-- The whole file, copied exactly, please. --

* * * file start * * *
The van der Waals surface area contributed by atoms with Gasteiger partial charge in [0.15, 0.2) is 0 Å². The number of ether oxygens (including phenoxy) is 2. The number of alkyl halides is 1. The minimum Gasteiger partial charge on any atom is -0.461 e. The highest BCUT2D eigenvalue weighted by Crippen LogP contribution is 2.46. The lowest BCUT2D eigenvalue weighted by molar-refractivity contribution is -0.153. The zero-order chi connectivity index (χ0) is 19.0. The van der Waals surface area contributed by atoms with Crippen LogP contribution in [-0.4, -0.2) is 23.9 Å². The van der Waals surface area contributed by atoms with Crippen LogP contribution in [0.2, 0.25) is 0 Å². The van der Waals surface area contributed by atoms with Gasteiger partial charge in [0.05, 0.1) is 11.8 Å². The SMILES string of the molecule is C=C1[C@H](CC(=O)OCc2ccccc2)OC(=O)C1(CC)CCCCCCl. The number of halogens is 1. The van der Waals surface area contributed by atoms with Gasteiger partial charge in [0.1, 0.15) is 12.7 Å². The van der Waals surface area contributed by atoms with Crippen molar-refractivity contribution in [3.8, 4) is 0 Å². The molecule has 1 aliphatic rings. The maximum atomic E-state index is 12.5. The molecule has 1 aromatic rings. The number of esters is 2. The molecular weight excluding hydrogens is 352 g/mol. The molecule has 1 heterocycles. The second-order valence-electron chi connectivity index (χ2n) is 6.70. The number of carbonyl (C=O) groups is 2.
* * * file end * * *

The van der Waals surface area contributed by atoms with Gasteiger partial charge in [0.15, 0.2) is 0 Å². The number of ether oxygens (including phenoxy) is 2. The number of alkyl halides is 1. The minimum Gasteiger partial charge on any atom is -0.461 e. The highest BCUT2D eigenvalue weighted by Crippen LogP contribution is 2.46. The lowest BCUT2D eigenvalue weighted by molar-refractivity contribution is -0.153. The zero-order chi connectivity index (χ0) is 19.0. The van der Waals surface area contributed by atoms with Crippen LogP contribution in [-0.4, -0.2) is 23.9 Å². The van der Waals surface area contributed by atoms with Crippen LogP contribution in [0.2, 0.25) is 0 Å². The van der Waals surface area contributed by atoms with Gasteiger partial charge in [0.05, 0.1) is 11.8 Å². The SMILES string of the molecule is C=C1[C@H](CC(=O)OCc2ccccc2)OC(=O)C1(CC)CCCCCCl. The number of halogens is 1. The van der Waals surface area contributed by atoms with Gasteiger partial charge in [0.1, 0.15) is 12.7 Å². The van der Waals surface area contributed by atoms with Crippen molar-refractivity contribution in [3.8, 4) is 0 Å². The molecule has 1 aliphatic rings. The maximum atomic E-state index is 12.5. The molecule has 1 aromatic rings. The number of esters is 2. The molecular weight excluding hydrogens is 352 g/mol. The molecule has 1 heterocycles. The second-order valence-electron chi connectivity index (χ2n) is 6.70. The number of carbonyl (C=O) groups is 2.